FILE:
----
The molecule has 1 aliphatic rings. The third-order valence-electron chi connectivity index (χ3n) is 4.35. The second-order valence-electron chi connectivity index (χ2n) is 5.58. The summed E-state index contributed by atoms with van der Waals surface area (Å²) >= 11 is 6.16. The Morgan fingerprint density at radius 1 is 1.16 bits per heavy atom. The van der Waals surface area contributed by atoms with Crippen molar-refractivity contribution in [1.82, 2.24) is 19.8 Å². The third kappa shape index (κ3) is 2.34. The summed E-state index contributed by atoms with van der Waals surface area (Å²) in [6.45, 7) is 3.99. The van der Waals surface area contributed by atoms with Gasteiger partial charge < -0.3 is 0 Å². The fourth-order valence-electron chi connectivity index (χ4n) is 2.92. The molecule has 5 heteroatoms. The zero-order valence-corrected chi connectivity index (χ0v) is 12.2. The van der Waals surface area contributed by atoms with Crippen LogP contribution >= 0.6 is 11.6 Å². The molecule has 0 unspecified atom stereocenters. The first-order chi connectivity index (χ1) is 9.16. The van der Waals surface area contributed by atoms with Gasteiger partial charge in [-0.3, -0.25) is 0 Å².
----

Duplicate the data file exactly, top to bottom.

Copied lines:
The molecule has 1 aliphatic rings. The third-order valence-electron chi connectivity index (χ3n) is 4.35. The second-order valence-electron chi connectivity index (χ2n) is 5.58. The summed E-state index contributed by atoms with van der Waals surface area (Å²) >= 11 is 6.16. The Morgan fingerprint density at radius 1 is 1.16 bits per heavy atom. The van der Waals surface area contributed by atoms with Crippen molar-refractivity contribution in [1.82, 2.24) is 19.8 Å². The third kappa shape index (κ3) is 2.34. The summed E-state index contributed by atoms with van der Waals surface area (Å²) in [6.45, 7) is 3.99. The van der Waals surface area contributed by atoms with Gasteiger partial charge < -0.3 is 0 Å². The fourth-order valence-electron chi connectivity index (χ4n) is 2.92. The molecule has 5 heteroatoms. The zero-order valence-corrected chi connectivity index (χ0v) is 12.2. The van der Waals surface area contributed by atoms with Crippen LogP contribution >= 0.6 is 11.6 Å². The molecule has 0 unspecified atom stereocenters. The first-order chi connectivity index (χ1) is 9.16. The van der Waals surface area contributed by atoms with Gasteiger partial charge in [-0.3, -0.25) is 0 Å².